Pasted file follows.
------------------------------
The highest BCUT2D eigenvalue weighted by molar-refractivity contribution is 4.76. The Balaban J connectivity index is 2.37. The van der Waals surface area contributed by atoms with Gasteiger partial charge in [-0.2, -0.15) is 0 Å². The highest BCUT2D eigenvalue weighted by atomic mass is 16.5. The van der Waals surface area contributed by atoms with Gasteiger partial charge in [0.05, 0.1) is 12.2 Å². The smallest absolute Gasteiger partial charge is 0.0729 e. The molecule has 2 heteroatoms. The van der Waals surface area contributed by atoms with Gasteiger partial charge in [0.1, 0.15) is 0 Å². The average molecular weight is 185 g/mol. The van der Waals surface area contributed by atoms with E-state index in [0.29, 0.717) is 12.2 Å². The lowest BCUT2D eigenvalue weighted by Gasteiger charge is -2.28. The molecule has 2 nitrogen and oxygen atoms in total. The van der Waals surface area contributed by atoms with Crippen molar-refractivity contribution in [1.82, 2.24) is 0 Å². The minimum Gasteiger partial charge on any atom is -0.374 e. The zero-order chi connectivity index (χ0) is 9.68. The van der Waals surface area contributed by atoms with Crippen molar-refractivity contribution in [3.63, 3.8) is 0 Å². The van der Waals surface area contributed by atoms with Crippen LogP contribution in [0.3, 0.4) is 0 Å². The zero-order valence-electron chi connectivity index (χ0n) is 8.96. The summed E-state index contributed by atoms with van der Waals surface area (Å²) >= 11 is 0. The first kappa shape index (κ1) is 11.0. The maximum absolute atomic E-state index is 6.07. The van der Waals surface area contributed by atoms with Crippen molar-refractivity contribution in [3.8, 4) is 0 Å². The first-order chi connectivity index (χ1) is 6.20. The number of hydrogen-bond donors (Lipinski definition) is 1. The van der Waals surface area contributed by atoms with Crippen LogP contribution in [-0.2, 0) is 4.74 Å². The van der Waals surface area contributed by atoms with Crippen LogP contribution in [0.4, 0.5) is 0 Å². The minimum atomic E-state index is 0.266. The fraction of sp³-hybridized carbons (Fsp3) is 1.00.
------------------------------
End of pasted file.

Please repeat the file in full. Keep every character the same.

The highest BCUT2D eigenvalue weighted by molar-refractivity contribution is 4.76. The Balaban J connectivity index is 2.37. The van der Waals surface area contributed by atoms with Gasteiger partial charge in [-0.2, -0.15) is 0 Å². The highest BCUT2D eigenvalue weighted by atomic mass is 16.5. The van der Waals surface area contributed by atoms with Gasteiger partial charge in [0.05, 0.1) is 12.2 Å². The smallest absolute Gasteiger partial charge is 0.0729 e. The molecule has 2 heteroatoms. The van der Waals surface area contributed by atoms with Gasteiger partial charge in [0.1, 0.15) is 0 Å². The average molecular weight is 185 g/mol. The van der Waals surface area contributed by atoms with E-state index in [0.29, 0.717) is 12.2 Å². The lowest BCUT2D eigenvalue weighted by Gasteiger charge is -2.28. The molecule has 2 nitrogen and oxygen atoms in total. The van der Waals surface area contributed by atoms with Crippen molar-refractivity contribution in [1.82, 2.24) is 0 Å². The minimum Gasteiger partial charge on any atom is -0.374 e. The zero-order chi connectivity index (χ0) is 9.68. The van der Waals surface area contributed by atoms with Crippen molar-refractivity contribution in [3.63, 3.8) is 0 Å². The van der Waals surface area contributed by atoms with Crippen LogP contribution in [0.3, 0.4) is 0 Å². The zero-order valence-electron chi connectivity index (χ0n) is 8.96. The summed E-state index contributed by atoms with van der Waals surface area (Å²) >= 11 is 0. The first kappa shape index (κ1) is 11.0. The maximum absolute atomic E-state index is 6.07. The van der Waals surface area contributed by atoms with Crippen molar-refractivity contribution in [3.8, 4) is 0 Å². The first-order chi connectivity index (χ1) is 6.20. The number of hydrogen-bond donors (Lipinski definition) is 1. The van der Waals surface area contributed by atoms with Crippen LogP contribution in [-0.2, 0) is 4.74 Å². The van der Waals surface area contributed by atoms with Crippen LogP contribution in [0.4, 0.5) is 0 Å². The minimum atomic E-state index is 0.266. The fraction of sp³-hybridized carbons (Fsp3) is 1.00.